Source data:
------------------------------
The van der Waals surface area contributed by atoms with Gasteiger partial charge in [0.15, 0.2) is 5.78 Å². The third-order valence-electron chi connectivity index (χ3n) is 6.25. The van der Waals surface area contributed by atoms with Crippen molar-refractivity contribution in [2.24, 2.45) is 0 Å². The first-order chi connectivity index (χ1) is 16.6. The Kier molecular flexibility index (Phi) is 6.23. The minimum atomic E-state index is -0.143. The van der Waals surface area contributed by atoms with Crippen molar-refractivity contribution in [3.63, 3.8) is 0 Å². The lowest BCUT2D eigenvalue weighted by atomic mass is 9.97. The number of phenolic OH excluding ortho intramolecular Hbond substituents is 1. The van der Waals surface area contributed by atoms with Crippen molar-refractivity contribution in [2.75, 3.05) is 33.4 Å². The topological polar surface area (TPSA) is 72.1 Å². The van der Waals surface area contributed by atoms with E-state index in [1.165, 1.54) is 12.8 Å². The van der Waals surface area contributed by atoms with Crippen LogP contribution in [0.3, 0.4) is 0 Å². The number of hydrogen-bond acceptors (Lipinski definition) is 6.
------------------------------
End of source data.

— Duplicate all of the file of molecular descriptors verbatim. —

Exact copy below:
The van der Waals surface area contributed by atoms with Gasteiger partial charge in [0.15, 0.2) is 5.78 Å². The third-order valence-electron chi connectivity index (χ3n) is 6.25. The van der Waals surface area contributed by atoms with Crippen molar-refractivity contribution in [2.24, 2.45) is 0 Å². The first-order chi connectivity index (χ1) is 16.6. The Kier molecular flexibility index (Phi) is 6.23. The minimum atomic E-state index is -0.143. The van der Waals surface area contributed by atoms with Crippen molar-refractivity contribution in [3.63, 3.8) is 0 Å². The lowest BCUT2D eigenvalue weighted by atomic mass is 9.97. The number of phenolic OH excluding ortho intramolecular Hbond substituents is 1. The van der Waals surface area contributed by atoms with Crippen molar-refractivity contribution in [2.75, 3.05) is 33.4 Å². The topological polar surface area (TPSA) is 72.1 Å². The van der Waals surface area contributed by atoms with E-state index in [1.165, 1.54) is 12.8 Å². The van der Waals surface area contributed by atoms with Crippen LogP contribution in [0.3, 0.4) is 0 Å². The number of hydrogen-bond acceptors (Lipinski definition) is 6.